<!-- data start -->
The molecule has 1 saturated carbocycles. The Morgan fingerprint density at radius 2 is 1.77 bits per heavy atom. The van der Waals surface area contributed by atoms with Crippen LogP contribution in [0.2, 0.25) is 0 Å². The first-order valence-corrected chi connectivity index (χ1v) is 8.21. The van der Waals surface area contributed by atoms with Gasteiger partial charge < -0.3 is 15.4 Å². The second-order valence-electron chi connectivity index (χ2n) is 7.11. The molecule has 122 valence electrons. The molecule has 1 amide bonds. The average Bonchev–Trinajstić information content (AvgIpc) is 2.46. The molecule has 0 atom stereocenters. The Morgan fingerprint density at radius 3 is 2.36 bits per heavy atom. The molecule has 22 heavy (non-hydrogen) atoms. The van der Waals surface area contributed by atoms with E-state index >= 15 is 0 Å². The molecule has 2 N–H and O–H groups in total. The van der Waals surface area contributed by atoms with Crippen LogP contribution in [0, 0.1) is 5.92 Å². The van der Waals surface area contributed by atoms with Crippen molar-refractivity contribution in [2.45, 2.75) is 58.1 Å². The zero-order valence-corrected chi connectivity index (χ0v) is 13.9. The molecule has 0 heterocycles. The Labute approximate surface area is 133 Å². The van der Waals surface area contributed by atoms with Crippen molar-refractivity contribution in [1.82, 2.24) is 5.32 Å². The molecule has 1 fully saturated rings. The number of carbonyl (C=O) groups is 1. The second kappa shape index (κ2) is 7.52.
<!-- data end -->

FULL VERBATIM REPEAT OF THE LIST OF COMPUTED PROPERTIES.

The molecule has 1 saturated carbocycles. The Morgan fingerprint density at radius 2 is 1.77 bits per heavy atom. The van der Waals surface area contributed by atoms with Crippen LogP contribution in [0.2, 0.25) is 0 Å². The first-order valence-corrected chi connectivity index (χ1v) is 8.21. The van der Waals surface area contributed by atoms with Gasteiger partial charge < -0.3 is 15.4 Å². The second-order valence-electron chi connectivity index (χ2n) is 7.11. The molecule has 122 valence electrons. The molecule has 1 amide bonds. The average Bonchev–Trinajstić information content (AvgIpc) is 2.46. The molecule has 0 atom stereocenters. The Morgan fingerprint density at radius 3 is 2.36 bits per heavy atom. The molecule has 22 heavy (non-hydrogen) atoms. The van der Waals surface area contributed by atoms with E-state index >= 15 is 0 Å². The molecule has 2 N–H and O–H groups in total. The van der Waals surface area contributed by atoms with Crippen LogP contribution in [0, 0.1) is 5.92 Å². The van der Waals surface area contributed by atoms with Crippen molar-refractivity contribution in [2.45, 2.75) is 58.1 Å². The zero-order valence-corrected chi connectivity index (χ0v) is 13.9. The molecule has 0 heterocycles. The Labute approximate surface area is 133 Å². The van der Waals surface area contributed by atoms with Crippen molar-refractivity contribution in [1.82, 2.24) is 5.32 Å². The molecule has 1 fully saturated rings. The number of carbonyl (C=O) groups is 1. The second kappa shape index (κ2) is 7.52.